Brazil’s President Dilma Rousseff has agreed to raise the minimum wage to 543 reais ($326) per month from the 540 reais that took effect Jan. 1 to compensate for faster inflation last year, the government’s leader in the lower house of congress said.
Rousseff plans to fulfill the government’s accord with unions that established a formula for minimum wage increases equal to inflation, as measured by the INPC price index, plus the gross domestic product growth rate two years earlier, lawmaker Candido Vaccarezza said.
“The government’s decision is that maintaining the agreement with unions is better for the country and for workers,” he said in a telephone interview from London. “It’s a technical formula, and it’s the acceptable one.”
Vaccarezza said he discussed the wage plan yesterday with Rousseff’s liaison to congress, Minister Luiz Sergio Oliveira.
The INPC price index rose 6.47 percent last year, according to the national statistic agency. That’s higher than the 6 percent increase originally proposed by Rousseff’s predecessor, Luiz Inacio Lula da Silva, over the 2010 minimum wage of 510 reais. Since Brazil’s economy contracted in 2009, the agreement requires that any raise needs to be at least in line with inflation.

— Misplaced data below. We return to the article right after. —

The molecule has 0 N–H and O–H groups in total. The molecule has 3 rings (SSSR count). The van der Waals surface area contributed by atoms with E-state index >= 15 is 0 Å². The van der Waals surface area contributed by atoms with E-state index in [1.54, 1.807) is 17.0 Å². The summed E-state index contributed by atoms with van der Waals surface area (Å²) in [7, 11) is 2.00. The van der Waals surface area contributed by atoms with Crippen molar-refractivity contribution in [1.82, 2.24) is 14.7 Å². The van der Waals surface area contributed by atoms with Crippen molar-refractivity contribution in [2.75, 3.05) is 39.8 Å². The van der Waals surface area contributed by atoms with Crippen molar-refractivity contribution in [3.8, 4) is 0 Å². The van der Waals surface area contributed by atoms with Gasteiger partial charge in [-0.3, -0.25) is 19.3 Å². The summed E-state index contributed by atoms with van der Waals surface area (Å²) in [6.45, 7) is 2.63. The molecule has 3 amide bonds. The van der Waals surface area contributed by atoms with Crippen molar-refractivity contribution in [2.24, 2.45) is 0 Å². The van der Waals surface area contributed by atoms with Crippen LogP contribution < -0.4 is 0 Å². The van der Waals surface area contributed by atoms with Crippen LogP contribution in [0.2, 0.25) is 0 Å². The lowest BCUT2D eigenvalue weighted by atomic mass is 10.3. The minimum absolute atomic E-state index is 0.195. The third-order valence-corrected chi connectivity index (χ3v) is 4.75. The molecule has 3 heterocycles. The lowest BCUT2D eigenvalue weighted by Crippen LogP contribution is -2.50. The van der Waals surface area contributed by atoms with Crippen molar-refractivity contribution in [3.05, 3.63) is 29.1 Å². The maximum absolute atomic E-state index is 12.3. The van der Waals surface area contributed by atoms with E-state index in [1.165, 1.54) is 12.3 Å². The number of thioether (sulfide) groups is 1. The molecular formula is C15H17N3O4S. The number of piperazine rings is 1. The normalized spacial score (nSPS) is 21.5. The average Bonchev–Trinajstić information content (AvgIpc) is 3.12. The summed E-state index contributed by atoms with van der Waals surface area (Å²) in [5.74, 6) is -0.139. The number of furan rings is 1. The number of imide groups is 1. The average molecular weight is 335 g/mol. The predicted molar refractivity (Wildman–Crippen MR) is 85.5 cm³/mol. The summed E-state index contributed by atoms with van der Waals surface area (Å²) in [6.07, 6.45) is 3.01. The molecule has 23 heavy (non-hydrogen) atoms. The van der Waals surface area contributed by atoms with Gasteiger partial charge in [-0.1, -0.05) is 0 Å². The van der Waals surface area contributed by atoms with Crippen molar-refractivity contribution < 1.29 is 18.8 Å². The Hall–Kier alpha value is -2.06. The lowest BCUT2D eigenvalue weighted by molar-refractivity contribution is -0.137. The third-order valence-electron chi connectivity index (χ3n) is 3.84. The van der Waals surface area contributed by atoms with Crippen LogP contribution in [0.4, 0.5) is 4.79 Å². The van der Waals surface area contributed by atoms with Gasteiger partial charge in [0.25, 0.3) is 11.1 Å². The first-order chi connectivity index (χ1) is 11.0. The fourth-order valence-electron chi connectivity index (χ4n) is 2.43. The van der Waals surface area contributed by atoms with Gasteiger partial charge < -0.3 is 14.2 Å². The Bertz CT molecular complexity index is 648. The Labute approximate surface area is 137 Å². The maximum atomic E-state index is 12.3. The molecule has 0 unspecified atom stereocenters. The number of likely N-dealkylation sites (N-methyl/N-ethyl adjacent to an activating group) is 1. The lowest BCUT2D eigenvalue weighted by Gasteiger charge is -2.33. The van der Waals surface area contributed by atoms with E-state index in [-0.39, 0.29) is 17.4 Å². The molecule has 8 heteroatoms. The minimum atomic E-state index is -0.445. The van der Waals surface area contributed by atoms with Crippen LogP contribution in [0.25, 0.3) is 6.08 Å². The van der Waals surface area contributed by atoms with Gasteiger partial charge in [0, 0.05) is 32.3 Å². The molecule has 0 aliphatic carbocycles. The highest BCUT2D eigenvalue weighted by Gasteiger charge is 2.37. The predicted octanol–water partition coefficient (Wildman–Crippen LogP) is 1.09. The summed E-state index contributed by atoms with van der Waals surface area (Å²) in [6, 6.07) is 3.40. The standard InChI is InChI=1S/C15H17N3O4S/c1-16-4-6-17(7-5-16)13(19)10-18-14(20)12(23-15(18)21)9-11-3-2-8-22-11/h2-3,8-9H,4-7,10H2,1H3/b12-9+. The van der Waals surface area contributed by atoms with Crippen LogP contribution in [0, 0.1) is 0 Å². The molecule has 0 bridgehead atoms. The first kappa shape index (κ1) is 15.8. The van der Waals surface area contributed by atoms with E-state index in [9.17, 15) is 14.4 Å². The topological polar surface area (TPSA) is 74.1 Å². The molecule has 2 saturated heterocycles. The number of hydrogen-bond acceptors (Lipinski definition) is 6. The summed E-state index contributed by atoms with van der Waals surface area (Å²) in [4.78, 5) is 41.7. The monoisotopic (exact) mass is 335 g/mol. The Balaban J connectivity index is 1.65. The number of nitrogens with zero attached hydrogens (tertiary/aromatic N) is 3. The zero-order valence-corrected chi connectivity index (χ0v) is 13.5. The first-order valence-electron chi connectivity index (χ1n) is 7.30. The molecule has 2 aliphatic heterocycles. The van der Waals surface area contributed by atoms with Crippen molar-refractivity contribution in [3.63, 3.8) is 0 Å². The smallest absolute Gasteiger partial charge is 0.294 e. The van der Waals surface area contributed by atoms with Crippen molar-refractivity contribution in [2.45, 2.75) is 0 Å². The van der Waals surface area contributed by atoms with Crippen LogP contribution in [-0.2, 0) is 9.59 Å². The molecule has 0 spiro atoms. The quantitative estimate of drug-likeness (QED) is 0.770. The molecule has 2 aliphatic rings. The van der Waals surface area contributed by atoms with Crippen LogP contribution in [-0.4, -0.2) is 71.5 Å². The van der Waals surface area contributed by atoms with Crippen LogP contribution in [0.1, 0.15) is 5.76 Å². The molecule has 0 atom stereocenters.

The government would accept rounding the minimum wage to 545 reais to make it easier for workers and pensioners to withdraw the salary from automatic teller machines, a government official familiar with the discussion said on condition of anonymity because negotiations are still taking place.
Congress will vote on the minimum wage after it resumes work on Feb. 1. Lawmakers may either accept the government’s proposal or enact a bigger increase.